While gun violence in the Town Hall District is far less prevalent than in most other districts, two of its beats within Uptown saw shootings soar in 2010 over the previous year, preliminary police statistics show. Beat 2311 had six shootings compared with three in 2009, while there were 10 shootings in Beat 2313, up from two in 2009.
Dorothy Papachristos, who works with at-risk youth from the North Side as head of Communities Dare to Care, said the increased violence in Uptown stems from the Gangster Disciples and Black P Stones forming an alliance against the Conservative Vice Lords over drug territory.
“Gangs are dysfunctional. They’re fractured,” Papachristos said. “So many of their heads are locked up.”
The violence has become a major issue for the 11 candidates vying in the Feb. 22 election to succeed Ald. Helen Shiller, 46th, who is retiring after 23 years on the City Council.
Shiller and her staff have reached out to local anti-violence groups for help, but she cautioned that discussions of crime in Uptown are often polarizing, creating the perception that “all poor people are criminals,” she said.
“Entire groups of people are demonized when in fact what we want to do is isolate a problem and address it,” she said.
While residents say police respond promptly to trouble, Dombrowski would like to see officers walk the beat more.
“For the police to have the most positive presence in the neighborhood is for them to walk by people, say hello to them and be part of the community,” she said. “It’s a very different relationship than just driving around. I would feel better to know my patrol person.”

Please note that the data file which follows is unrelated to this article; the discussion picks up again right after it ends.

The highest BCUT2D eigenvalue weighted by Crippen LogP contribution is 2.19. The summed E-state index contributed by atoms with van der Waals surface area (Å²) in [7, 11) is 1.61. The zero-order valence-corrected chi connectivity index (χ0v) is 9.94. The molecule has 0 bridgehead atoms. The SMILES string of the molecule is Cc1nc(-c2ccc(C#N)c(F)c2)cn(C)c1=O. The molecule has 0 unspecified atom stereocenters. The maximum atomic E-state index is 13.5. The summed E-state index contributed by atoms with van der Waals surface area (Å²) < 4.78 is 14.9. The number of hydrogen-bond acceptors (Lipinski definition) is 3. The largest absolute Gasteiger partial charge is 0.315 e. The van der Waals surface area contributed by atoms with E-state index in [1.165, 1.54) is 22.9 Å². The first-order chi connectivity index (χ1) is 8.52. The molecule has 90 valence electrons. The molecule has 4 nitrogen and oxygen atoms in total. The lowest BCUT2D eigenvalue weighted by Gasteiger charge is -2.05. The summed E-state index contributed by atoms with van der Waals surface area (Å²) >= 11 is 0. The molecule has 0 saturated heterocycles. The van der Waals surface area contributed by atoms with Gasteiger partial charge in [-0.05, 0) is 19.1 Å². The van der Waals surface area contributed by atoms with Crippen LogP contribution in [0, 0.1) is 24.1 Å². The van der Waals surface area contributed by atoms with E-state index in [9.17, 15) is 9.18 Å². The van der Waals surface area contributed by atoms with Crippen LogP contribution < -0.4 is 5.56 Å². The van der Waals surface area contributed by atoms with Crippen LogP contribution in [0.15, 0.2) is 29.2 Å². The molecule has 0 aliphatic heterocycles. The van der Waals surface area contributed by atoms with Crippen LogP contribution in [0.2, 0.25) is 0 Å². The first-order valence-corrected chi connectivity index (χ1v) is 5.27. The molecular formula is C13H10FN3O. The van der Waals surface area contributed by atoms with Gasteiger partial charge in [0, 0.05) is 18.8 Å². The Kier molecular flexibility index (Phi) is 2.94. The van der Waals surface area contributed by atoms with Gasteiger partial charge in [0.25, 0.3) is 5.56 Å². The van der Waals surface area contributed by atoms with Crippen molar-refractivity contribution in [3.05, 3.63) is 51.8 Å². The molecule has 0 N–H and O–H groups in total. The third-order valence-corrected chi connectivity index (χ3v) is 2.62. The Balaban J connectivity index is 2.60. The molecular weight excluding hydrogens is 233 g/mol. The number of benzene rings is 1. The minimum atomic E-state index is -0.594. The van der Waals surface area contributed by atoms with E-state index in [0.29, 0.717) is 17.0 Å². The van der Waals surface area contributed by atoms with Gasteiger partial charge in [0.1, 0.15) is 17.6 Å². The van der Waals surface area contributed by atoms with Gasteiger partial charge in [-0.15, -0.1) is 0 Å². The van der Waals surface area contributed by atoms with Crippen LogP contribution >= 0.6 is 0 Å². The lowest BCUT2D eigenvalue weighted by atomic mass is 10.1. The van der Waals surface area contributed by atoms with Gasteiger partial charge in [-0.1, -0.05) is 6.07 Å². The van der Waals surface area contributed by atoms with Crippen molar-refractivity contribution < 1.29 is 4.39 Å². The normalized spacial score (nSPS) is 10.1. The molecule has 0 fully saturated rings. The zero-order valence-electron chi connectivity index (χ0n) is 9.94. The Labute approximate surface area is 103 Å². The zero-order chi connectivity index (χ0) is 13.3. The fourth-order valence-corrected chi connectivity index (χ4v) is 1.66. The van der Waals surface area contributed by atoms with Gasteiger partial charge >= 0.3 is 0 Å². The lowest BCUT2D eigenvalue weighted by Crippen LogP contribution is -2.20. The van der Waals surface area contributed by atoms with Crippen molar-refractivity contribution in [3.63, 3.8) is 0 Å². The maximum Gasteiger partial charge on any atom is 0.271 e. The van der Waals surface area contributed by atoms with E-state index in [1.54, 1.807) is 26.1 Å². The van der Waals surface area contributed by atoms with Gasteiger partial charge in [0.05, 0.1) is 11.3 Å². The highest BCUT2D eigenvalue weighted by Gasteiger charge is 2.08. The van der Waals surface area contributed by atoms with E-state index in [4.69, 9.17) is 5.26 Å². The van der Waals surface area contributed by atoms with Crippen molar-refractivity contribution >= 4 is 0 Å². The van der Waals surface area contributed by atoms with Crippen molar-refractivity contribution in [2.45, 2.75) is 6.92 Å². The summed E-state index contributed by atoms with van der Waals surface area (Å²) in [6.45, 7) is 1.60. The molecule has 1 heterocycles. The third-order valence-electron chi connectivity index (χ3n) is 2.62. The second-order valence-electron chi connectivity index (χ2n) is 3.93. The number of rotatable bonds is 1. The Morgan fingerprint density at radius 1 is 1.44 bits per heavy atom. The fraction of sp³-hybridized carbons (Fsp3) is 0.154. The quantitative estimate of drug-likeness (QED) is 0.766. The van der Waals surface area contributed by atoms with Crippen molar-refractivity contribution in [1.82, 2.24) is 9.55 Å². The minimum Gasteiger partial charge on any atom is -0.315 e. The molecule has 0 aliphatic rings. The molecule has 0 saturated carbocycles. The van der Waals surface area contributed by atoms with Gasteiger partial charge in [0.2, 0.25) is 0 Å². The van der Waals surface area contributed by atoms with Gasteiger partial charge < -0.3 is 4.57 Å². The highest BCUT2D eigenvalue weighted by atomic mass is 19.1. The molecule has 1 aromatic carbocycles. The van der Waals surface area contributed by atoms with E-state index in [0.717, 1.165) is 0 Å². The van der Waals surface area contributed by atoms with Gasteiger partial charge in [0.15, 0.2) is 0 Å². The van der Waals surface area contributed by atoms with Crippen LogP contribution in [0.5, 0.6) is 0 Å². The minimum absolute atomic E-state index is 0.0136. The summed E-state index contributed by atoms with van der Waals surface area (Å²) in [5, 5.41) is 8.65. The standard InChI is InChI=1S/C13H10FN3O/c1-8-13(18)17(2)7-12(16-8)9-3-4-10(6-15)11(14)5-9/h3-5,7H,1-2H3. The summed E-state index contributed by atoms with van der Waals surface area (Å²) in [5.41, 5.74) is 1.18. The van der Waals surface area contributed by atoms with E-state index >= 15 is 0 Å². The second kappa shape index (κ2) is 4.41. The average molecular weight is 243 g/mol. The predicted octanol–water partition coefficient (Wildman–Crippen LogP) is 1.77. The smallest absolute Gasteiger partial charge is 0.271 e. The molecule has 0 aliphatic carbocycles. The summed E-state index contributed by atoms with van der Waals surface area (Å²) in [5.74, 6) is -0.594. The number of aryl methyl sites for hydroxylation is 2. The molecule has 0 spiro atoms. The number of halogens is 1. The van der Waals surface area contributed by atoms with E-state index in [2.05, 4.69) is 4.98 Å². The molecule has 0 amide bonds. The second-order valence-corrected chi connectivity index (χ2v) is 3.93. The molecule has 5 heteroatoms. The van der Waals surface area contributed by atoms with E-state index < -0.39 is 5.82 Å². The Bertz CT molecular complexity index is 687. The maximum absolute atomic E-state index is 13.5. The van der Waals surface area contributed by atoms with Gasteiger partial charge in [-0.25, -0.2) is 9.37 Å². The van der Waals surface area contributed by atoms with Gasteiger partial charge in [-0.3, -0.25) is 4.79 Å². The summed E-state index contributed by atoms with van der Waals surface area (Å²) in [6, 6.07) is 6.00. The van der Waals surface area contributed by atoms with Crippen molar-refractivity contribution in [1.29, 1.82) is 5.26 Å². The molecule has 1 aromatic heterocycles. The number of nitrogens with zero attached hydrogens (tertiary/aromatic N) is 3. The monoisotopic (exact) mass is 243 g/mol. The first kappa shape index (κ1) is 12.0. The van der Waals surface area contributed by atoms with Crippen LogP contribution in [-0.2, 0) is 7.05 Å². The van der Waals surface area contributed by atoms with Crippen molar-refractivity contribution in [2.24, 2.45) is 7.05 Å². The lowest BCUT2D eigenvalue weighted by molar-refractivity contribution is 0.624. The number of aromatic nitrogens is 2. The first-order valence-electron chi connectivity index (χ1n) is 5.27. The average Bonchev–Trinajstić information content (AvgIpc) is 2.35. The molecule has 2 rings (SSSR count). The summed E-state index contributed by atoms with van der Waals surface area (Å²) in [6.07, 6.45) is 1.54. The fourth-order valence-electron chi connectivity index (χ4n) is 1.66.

Adam Denny moved from Naperville to Magnolia about the time that three teens were wounded last Halloween in a gang-related shooting nearby. Denny admitted he didn’t do a lot of research before moving to Uptown but moved there because it’s less pricey than Lincoln Park or Wrigleyville and just a few train stops away from their nightlife.
“Anywhere in the city you’re going to have problems,” said Denny.
Barbara Miller, who has lived in a single-room occupancy apartment building in Uptown for 14 years, said she simply doesn’t go out at night.
“If I feel brave, I’ll walk to Wilson,” she said. “I feel it’s better for me to walk down Wilson than it was a while ago.”
Jeff Littleton, another tenant in the same apartment building, said the Wilson Red Line station adds to the neighborhood’s image problem.
“It’s a good place to just loiter,” he said. “And it really just gives it a bad feel.”
While shuttered storefronts remain a problem, a number of businesses have opened, most notably a Target store south of Truman College, as well as a hair salon, bakery and wine bar along Wilson Avenue.
A manager at the wine bar said the recent shootings, though, have hurt business.
“When those things happen, we only have neighborhood families come in,” said Michael Carothers, who helps manage Fontana Grill and Wine Bar. “We don’t see the new faces for a little bit. Then when the buzz calms down, it’ll pick up.”
Papachristos notes that the latest violence came during frigid weather, often a deterrent to crime.
“What’s going to happen when it’s warm out?” she wondered aloud.
– Elizabeth Noel
Breaking news by email. Subscribe free at :www.loyolastudentdispatch.com
Follow us on Twitter: www.twitter.com/loyoladispatch
Friend us on Facebook: http://www.facebook.com/people/Lou-Wolf/10000117524694
Get updates via SMS by texting: follow LoyolaDispatch to 40404